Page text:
Dr. Kathi Borden will chair a symposium entitled “Challenges to teaching advocacy in a complex political climate” at the National Council of Schools and Programs of Professional Psychology (NCSPP) Midwinter Meeting, (Re)claiming our Identity: Rediscovering our Social Relevance as NCSPP and Psychologists, to be held in Long Beach, California. After an overview of the advocacy process, the presenters will cover challenges that arise for academic faculty and students when teaching and conducting advocacy activities; the science of persuasion; and ways to help diverse students develop interest and skill in the advocacy process. Because legislative advocacy is a large portion of the advocacy activities of psychologists, these challenges are particularly salient in a divisive, charged, and emotional political climate. Papers within the symposium include:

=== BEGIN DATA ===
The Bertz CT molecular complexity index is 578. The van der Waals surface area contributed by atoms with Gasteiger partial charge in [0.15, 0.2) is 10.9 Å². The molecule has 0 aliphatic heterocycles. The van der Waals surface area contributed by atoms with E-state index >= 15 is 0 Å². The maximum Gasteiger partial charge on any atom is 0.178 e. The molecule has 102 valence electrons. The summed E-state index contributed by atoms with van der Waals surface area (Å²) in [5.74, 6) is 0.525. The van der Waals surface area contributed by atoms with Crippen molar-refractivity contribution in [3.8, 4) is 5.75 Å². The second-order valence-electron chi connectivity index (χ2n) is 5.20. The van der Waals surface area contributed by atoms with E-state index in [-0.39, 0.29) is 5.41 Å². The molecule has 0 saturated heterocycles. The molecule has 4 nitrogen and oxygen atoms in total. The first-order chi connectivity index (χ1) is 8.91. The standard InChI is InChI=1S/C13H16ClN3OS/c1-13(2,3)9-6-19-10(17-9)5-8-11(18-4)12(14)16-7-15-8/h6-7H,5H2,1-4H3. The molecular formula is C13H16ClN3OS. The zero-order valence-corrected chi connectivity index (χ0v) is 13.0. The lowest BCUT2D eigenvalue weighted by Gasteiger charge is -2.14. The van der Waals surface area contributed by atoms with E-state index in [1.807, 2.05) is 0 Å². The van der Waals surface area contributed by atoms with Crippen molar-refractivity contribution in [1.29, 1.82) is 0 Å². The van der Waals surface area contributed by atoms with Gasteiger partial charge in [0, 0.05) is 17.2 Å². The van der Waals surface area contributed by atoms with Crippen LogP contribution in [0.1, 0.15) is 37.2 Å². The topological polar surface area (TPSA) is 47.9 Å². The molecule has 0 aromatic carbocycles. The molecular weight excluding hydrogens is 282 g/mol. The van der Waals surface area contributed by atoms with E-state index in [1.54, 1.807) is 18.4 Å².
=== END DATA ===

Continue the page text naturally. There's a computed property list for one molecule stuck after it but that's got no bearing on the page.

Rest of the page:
- Walking the Tightrope: Teaching Advocacy in a Politically Diverse Nonprofit Setting, Kathi A. Borden, PhD, Antioch University, New England and Alexandra M. Ginsburg, APA Education Government Relations Office
- Hard wired towards conservatism vs. liberalism: Is persuasion possible? Gilberrt Newman, PhD, The Wright Institute
- Advocacy by Diverse Graduate Students: Mentorship to Gain Voices, Hideko Sera, PsyD, University of Redlands
Dr. Lorraine Mangione will co-present with David Cimbora, PhD, of the Rosemead School of Psychology at Biola University, on Discovering One’s Own Leadership Potential and Encouraging It in Colleagues, Faculty and Students.
Dr. Roger Peterson has been invited to be on the keynote panel, and he will speak on: NCSPP and the Practitioner-Scholar Model: Strengths, Omissions, and Shortcomings.